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Rated 2.99 stars
by 328 people

ReelTalk Movie Reviews
A Multi-Layered Thriller
by Frank Wilkins

With its lingering suspense and contemplative intrigue, The Ghost Writer will undoubtedly find itself frequently mentioned in the same breath as many of Alfred Hitchcock’s greatest films… and rightly so. The “Master of Suspense” possessed a unique way of building suspense slowly and naturally in his films, never shocking an audience with surprises or cheap gimmicks. With The Ghost Writer, Roman Polanski deploys many of the same techniques to draw us to the familiar story of an ordinary guy who falls into a strange situation that becomes more and more crazy as the film progresses

The “ordinary guy” in this case is a nameless, but successful British ghost writer (Ewan McGregor) who agrees to complete the memoirs of former British Prime Minister Adam Lang (Pierce Brosnan), a man under fire for his alleged complicity in human rights violations involving the torture of Middle East terrorists. Seems the original writer met his untimely demise in a ferry accident while working on the memoirs, but not before he managed to plant a puzzle within the pages of his first draft that may help unravel the political mystery involving the beleaguered politician.

If Brosnan’s character bears any similarity to former British Prime Minister Tony Blair, it’s not totally by accident. Robert Harris, who wrote the novel on which the film is based, was finally able to complete the story he’d been chewing on for many years when in 2006, he heard an interview with someone who wanted to bring Blair up on human rights violations. When it was mentioned that the only way for Blair to avoid prosecution would be to move to America where he couldn’t be extradited… so was born the idea of setting his novel in a coastal New England town and centering it on a character who  resembled the former world leader.

The ghost soon finds himself completing the memoirs in an oddly deserted fishing village where Lang and his family have holed themselves up to avoid the scrutiny of the press and angry protestors. The only thing more curiously prevalent than the beefed-up private security at the concrete compound, is Lang’s lack of recollection concerning his rise to power. He says his wife Ruth (Olivia Williams) first got him interested in politics. Yet when the ghost later discovers his subject had political ties even before he ever met his wife, the writer begins to realize there’s something more beneath the surface. And it might have something to do with the demise of his predecessor.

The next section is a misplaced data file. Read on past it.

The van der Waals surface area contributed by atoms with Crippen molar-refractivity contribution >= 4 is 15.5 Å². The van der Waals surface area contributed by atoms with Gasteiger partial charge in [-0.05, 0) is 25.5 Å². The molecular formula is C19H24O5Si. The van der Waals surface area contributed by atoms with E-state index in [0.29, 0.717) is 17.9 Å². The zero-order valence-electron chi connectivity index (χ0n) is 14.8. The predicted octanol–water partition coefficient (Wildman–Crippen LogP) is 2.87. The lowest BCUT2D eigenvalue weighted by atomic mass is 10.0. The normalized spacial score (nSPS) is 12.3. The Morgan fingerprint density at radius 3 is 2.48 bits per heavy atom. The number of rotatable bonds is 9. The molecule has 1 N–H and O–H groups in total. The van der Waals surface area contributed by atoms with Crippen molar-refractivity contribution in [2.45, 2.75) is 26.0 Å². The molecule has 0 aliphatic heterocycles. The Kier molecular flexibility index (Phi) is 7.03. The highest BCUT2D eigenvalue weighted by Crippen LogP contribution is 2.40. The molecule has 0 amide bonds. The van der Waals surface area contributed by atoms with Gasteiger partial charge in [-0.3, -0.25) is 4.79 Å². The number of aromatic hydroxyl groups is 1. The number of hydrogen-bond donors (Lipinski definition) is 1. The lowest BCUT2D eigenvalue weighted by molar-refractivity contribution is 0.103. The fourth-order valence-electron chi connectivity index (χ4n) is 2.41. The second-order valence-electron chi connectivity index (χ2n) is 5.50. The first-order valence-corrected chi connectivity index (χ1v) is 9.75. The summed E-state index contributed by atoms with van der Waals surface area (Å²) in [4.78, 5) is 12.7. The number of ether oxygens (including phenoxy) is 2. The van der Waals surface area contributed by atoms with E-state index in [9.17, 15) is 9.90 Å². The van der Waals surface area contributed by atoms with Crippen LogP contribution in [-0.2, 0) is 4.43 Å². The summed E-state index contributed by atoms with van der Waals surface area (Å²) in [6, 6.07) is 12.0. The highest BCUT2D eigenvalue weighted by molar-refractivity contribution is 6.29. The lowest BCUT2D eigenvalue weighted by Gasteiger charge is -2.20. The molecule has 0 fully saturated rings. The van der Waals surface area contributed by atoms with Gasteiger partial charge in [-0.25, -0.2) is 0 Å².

As in all his films, there are many layers to Polanski’s Ghost Writer. When peeled back, they reveal a struggle to get at the truth festering just beneath the surface… the truth in this case being disclosed in a similar manner to Rosemary’s Baby. In that film, the clues came about from an anagram in a book, whereas here the riddle is planted within the manuscript of the memoir. But to compare The Ghost Writer to any of Polanski’s previous films on anything more than a stylistic level is meaningless. His first contemporary thriller in more than 20 years represents a fresh new turn by the filmmaker, who hasn’t lost his unique verve and brilliant sense of storytelling. It’s interesting to note the irony in the fact that Polanski edited the film while under house arrest in Switzerland fighting extradition to the United States.

McGregor is actually quite good in his first meaty dramatic role in some time. He plays nicely against Williams’s Ruth, who grows stronger and stronger as the plot unfolds. It’s always good to see Tom Wilkinson, who can play charmingly sinister as well as any actor in the business today. He portrays a Harvard professor loath to reveal any connections to Lang -- and for some reason, trouble always brews whenever a pesky writer starts snooping around the professor’s place.

While The Ghost Writer is not necessarily a brainy thriller that will challenge the audience on some cerebrally superior level, it doesn’t have to be. The fun comes from watching the ghost get to the bottom of the mystery. The ordinary guy spirals deeper and deeper into the dangerous web of deceit and treachery that might involve the United States government. It’s a tightening knot of noir fascination that involves mysterious bodyguards, car chases, top-secret documents, the CIA and end even hidden codes.

(Released by Summit Entertainment and rated PG-13 for language, brief nudity/sexuality, some violence and a drug reference.)

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